1 from Second Run

Larks on a String (Czechoslovakia, 1969)

A satire of the political prison that was Communism at its apogee of power in Eastern Europe, Larks on a String was director Jiří Menzel and writer Bohumil Hrabal's slap at the regime installed by the Soviet invaders the year before, which brought to an end the promise of liberation during the short-lived Prague Spring of 1968. Set in a scrap metal yard where dissidents are interned to be ‘re-educated’, the film was banned by state censors and only made it to screens in 1990, after the Velvet Revolution swept the regime away, and went on to be awarded the grand prize at the Berlin Film Festival. Newly restored in 4K by the Czech National Film Archive, the movie now gets its world premiere on Blu-ray on a region-free disc (with improved English subtitles) from British distributor Second Run. Extras include "Jiří Menzel: 7 Questions," a lookback at the film that Menzel himself shot for the label back in 2011; Menzel in conversation with his filmmaker biographer Shivendra Singh Dungarpur before his death in 2020; a newly-recorded Projection Booth audio commentary with Mike White and Jonathan Owen; Menzel's 1963 short "Our Dear Mister Foerster Died," newly restored; a trailer and a 20-page booklet featuring an essay by author Peter Hames and an introduction by cinematographer Jaromír Šofr.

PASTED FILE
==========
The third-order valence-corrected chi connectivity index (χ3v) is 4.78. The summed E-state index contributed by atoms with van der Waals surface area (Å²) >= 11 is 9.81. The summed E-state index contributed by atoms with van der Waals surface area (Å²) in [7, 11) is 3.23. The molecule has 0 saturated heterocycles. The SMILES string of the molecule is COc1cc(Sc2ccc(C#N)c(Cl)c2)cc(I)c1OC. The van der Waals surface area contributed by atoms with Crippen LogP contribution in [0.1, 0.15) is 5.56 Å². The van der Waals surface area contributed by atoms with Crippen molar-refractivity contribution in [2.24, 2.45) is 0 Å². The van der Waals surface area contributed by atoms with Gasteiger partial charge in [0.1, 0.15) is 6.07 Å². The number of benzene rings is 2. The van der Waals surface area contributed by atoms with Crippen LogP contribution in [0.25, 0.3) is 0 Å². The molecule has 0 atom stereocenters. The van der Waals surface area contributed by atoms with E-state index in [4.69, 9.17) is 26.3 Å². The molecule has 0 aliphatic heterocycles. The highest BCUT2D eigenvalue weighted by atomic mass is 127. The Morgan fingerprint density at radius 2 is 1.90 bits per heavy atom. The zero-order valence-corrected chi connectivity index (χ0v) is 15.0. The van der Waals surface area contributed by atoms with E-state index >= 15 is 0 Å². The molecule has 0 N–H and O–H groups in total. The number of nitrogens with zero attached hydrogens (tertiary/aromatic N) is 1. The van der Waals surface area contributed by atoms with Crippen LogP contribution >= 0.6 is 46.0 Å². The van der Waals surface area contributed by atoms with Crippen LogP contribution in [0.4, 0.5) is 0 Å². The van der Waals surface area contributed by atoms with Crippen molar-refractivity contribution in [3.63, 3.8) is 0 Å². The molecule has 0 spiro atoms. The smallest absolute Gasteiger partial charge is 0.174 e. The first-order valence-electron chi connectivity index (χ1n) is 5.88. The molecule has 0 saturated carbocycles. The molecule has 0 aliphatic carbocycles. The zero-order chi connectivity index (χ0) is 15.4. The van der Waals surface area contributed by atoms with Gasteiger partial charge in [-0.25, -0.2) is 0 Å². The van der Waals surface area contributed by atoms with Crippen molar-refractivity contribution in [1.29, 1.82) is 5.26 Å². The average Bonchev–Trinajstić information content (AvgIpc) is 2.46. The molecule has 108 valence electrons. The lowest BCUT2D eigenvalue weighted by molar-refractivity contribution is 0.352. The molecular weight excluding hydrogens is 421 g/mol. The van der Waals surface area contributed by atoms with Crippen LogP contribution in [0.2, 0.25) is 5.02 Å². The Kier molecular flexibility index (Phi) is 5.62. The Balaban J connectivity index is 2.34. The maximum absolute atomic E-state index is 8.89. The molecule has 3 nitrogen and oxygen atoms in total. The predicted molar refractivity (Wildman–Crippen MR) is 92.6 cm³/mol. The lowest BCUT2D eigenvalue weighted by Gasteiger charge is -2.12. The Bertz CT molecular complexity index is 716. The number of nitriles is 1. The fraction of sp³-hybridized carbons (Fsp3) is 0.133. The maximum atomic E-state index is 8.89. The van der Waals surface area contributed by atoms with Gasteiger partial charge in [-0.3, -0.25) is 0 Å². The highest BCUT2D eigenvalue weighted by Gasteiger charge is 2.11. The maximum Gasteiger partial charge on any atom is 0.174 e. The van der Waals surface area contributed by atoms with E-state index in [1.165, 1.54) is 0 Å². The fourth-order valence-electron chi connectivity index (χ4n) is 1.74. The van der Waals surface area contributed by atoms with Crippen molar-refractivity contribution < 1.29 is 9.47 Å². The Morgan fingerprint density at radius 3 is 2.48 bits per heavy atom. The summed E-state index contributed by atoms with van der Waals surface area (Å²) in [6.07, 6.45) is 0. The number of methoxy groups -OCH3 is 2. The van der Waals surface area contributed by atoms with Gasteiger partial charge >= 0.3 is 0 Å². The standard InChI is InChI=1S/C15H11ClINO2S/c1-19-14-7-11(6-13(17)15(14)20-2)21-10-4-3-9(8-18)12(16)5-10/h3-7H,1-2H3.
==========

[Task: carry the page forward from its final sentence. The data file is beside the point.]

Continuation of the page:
1 from Criterion

Raging Bull (U.S., 1980)

Directing by Martin Scorsese, acting by Robert De Niro, Joe Pesci, Cathy Moriarty and John Turturro, editing by Thelma Schoonmaker, black-and-white cinematography by Michael Chapman, a screenplay co-written by Paul Schrader, a soundtrack supervised by Robbie Robertson, sound design by Frank Warner: Raging Bull has a lot of top talent in its corner, all in the service of the true story of Jake La Motta, a middleweight boxer from the Bronx battling demons in and out of the ring. A multiple Oscar-winning picture newly transferred in 4K, Raging Bull now comes to Blu-ray two ways from U.S. distributor Criterion: a double-disc edition (one 4K UHD with the film and commentaries, one BD with the film and full extras) or a single BD with film and extras. Only a couple of those extras are new: video essays by film critics Geoffrey O’Brien and Sheila O’Malley on Scorsese and his movie. The three audio commentaries are old; they were included on MGM's Blu-ray from 2009: one features Scorsese and his editor Thelma Schoonmaker from 1990; one is a multi-voice track from 2004 with Chapman, Robertson, Warner, producers Robert Chartoff and Irwin Winkler, casting director Cis Corman, Turturro and co-star Theresa Saldana; and the third, also from 2004, features La Motta himself with Schrader and co-writer Mardik Martin. Also from the MGM BD is a 90-minute making-of in four parts called "Fight Night." Rounding out the package are three reminiscences by Scorsese and De Niro recorded in 1980 and 2010; a 1981 Belgian TV interview with Moriarty and La Motta's real-life wife, Vikki; a 1990 interview with La Motta (6 minutes); a 2004 TV program featuring veteran boxers reminiscing about La Motta (11 mins.); and a trailer. The booklet has essays by poet Robin Robertson and film critic Glenn Kenny.


1 from Criterion

Shaft (U.S., 1971)